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PRINT November 2002

film

Paul Thomas Anderson

“GEEK LOVE” WOULD BE the perfect title for Paul Thomas Anderson’s new film, were it not already taken by Katherine Dunn’s 1989 carny novel. Instead, the young writer-director settled for Punch-Drunk Love to describe his “$25 million Adam Sandler art-house movie,” a conscious attempt to rein in his epic, ensemble-cast instincts and have a puckish go at the moribund romantic-comedy genre. Punch-Drunk’s high/low high jinks are immediately apparent, pairing Hollywood’s lowbrow cash cow Sandler with Lars von Trier alumna Emily Watson and mingling a nonprofessional supporting cast with the artiest mise-en-scène of Anderson’s career, including abstract digital animation sequences by New York–based artist Jeremy Blake.

Anderson’s previous films—the downbeat gambling noir Hard Eight (1996), the protean Goodfellas-for-the-jizz-biz Boogie Nights (1997), and the sprawling LA AA meeting Magnolia (1999)—exhibited prodigious formal mastery, a rare writerly wit, and a video-clerk knowledge of film history not seen since Reservoir Dogs. As with Tarantino, any movie nerd worth his late fees can spot Anderson’s influences readily, but his undeniable flair for the medium and bittersweet feel for the human comedy lift his films well above pastiche. If Scorsese guided Boogie Nights and the Altman of Short Cuts haunted Magnolia, then the gorgeously photographed, classic Hollywood–quoting artifice of the Coen brothers informs Punch-Drunk Love—though Anderson populates his film with somewhat believable human beings rather than well-played windup dolls.

Sandler’s character, Barry Egan, recalls John C. Reilly’s Officer Jim Kurring in Magnolia—a shy, simple soul ambling his way through a world of unexpected violence, emotional abuse, and moral turpitude. And like Reilly’s dopey, well-meaning cop, he represents the good-hearted geek inside us all, quietly desperate for love but pathetically incapable of finding it. Unlike the impossibly patient Kurring, though, Barry has severe anger-management issues.

As the film opens we see Barry at a desk in an off-center, color-coordinated composition, making a phone call from his San Fernando Valley warehouse office (a “novelty” toilet plunger business) to verify the rules of a frequent-flier cross-promotion. The call, the character, the surroundings are all utterly mundane yet hyperreal, as if from a ’50s Technicolor melodrama—or a Coen brothers film. Barry’s suit is the kind of fluorescent royal blue usually reserved for airline stewardess uniforms, and throughout Punch-Drunk Anderson imbues the sets and costumes with red, white, and blue ensembles of the sort rarely seen outside of airport terminals. The film’s other color schemes derive from the retina-scorching hues of product packaging—Tide orange, M&M yellow, Hawaiian Punch red, Welch’s purple—resulting in an haute strip-mall palette echoed by Blake’s trippy interludes and reaching apotheosis in an interior establishing shot of a ninety-nine-cent store lifted wholesale from Andreas Gursky.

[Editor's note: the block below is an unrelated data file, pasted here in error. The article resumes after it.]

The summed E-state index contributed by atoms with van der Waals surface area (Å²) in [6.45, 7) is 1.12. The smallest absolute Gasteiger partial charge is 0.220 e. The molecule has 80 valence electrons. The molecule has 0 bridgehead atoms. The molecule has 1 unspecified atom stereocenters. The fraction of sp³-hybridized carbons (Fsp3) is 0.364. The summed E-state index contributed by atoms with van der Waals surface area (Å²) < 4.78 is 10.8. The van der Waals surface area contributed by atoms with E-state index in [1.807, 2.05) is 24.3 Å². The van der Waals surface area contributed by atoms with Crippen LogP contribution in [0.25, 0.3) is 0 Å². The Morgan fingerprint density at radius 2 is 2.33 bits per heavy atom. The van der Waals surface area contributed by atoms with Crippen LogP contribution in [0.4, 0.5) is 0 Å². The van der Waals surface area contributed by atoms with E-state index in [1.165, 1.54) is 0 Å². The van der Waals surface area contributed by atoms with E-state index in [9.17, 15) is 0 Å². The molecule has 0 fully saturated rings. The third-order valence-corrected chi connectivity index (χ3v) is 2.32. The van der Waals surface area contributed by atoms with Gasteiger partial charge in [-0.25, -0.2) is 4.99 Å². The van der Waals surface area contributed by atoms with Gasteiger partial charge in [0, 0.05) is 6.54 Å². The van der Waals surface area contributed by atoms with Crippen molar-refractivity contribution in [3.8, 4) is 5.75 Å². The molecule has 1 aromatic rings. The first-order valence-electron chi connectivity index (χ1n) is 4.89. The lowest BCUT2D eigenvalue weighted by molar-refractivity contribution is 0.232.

As Barry’s pushy sisters each phone to make sure he’s coming to their party, it becomes clear that his muted doofusness is the result of years of teasing and henpecking from his seven sisters (they erupt into a tittering chorus of “Remember how we used to call you Gay Boy?” when he reluctantly arrives for dinner; he will smash a glass door in response). In between calls, Barry goes out to the street and three jarring events transpire: an SUV tumbles end-over-end down the street; a taxicab deposits a broken harmonium in the middle of one lane (Barry takes it inside); and a shy, nervy British woman (Watson) asks him to watch her car until the mechanic next-door opens shop.

Watson’s arrival is, it turns out, a ploy for a date, but Barry’s thoughts are elsewhere: He’s discovered that, due to a marketing oversight, if he buys $3,000 worth of Healthy Choice pudding, he can amass one million free miles from American Airlines. Though he has no yen for travel (the framed photo in his office is an aerial shot of his own warehouse), the loophole intrigues him. As does the harmonium, which he repairs with duct tape and starts to play. This instrument (cheap Freudian read: broken pump organ equals Barry’s sex life) cues the first of Blake’s painterly animations (washy color fields resolving into multihued “harp strings” and twinkling stars, ostensibly evoking love) and Jon Brion’s score, which alternates between the Sturm and Clang of later Tom Waits and the stoned Hawaiian languor of the Beach Boys’ Smiley Smile. That night, while clipping Healthy Choice coupons from a newspaper in his drab apartment, Barry sees a phone-sex ad and decides to call. The woman he reaches, “Georgia,” will plunge him into perhaps the first noir subplot emanating from Provo, Utah, but not before Anderson gets to flaunt his comic chops, as in this exchange between “Georgia” and Barry: “Are you watching a porno? Are you stroking?” “No, I’m talking to you.” “Well, I’m looking at my shaved pussy.” “Doesn’t matter, you sound very personable.”

As the Mormon menace increases, Barry and Watson’s character, Lena, will date disastrously, but in the end Barry follows her to Hawaii, where they fall in love, whisper sweet nothings like “I want to smash your face with a sledgehammer it’s so pretty,” and lock lips in silhouette for the most stylized Hollywood kiss since Busby Berkeley. Anderson may tie things up too quickly—a wholly satisfying ninety-minute script is, apparently, still beyond him—but he has a ball reworking old Hollywood conventions and, with the aid of Blake and Brion, has crafted his most beautiful, if lightest, film to date. Shame about that title.

Andrew Hultkrans is editor in chief of Bookforum.